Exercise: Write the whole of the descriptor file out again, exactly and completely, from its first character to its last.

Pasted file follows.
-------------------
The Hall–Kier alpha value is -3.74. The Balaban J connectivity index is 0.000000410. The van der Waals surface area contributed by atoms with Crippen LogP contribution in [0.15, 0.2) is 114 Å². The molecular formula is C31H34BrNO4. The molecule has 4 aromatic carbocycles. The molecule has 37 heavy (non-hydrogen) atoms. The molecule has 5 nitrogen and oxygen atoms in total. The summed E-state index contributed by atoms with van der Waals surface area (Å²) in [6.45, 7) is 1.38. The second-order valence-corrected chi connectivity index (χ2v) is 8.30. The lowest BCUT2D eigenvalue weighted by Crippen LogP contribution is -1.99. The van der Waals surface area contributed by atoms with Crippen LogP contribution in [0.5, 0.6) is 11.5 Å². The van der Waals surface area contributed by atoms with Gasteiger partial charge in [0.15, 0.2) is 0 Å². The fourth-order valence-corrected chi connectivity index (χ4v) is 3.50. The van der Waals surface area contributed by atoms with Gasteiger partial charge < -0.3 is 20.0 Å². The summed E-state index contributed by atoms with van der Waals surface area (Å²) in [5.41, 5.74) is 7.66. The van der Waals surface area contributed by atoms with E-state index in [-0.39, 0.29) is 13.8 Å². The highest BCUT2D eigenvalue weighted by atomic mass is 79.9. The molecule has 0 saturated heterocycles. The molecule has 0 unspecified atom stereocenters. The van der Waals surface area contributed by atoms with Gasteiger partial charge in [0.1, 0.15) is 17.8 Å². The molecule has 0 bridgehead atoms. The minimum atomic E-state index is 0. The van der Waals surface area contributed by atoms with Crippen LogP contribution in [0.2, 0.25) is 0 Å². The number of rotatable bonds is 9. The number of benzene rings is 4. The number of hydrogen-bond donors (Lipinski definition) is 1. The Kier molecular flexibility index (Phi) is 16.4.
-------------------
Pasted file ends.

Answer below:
The Hall–Kier alpha value is -3.74. The Balaban J connectivity index is 0.000000410. The van der Waals surface area contributed by atoms with Crippen LogP contribution in [0.15, 0.2) is 114 Å². The molecular formula is C31H34BrNO4. The molecule has 4 aromatic carbocycles. The molecule has 37 heavy (non-hydrogen) atoms. The molecule has 5 nitrogen and oxygen atoms in total. The summed E-state index contributed by atoms with van der Waals surface area (Å²) in [6.45, 7) is 1.38. The second-order valence-corrected chi connectivity index (χ2v) is 8.30. The lowest BCUT2D eigenvalue weighted by Crippen LogP contribution is -1.99. The van der Waals surface area contributed by atoms with Crippen LogP contribution in [0.5, 0.6) is 11.5 Å². The van der Waals surface area contributed by atoms with Gasteiger partial charge in [0.15, 0.2) is 0 Å². The fourth-order valence-corrected chi connectivity index (χ4v) is 3.50. The van der Waals surface area contributed by atoms with Gasteiger partial charge < -0.3 is 20.0 Å². The summed E-state index contributed by atoms with van der Waals surface area (Å²) in [5.41, 5.74) is 7.66. The van der Waals surface area contributed by atoms with E-state index in [-0.39, 0.29) is 13.8 Å². The highest BCUT2D eigenvalue weighted by atomic mass is 79.9. The molecule has 0 saturated heterocycles. The molecule has 0 unspecified atom stereocenters. The van der Waals surface area contributed by atoms with Gasteiger partial charge in [0.1, 0.15) is 17.8 Å². The molecule has 0 bridgehead atoms. The minimum atomic E-state index is 0. The van der Waals surface area contributed by atoms with Crippen LogP contribution in [0.2, 0.25) is 0 Å². The number of rotatable bonds is 9. The number of benzene rings is 4. The number of hydrogen-bond donors (Lipinski definition) is 1. The Kier molecular flexibility index (Phi) is 16.4.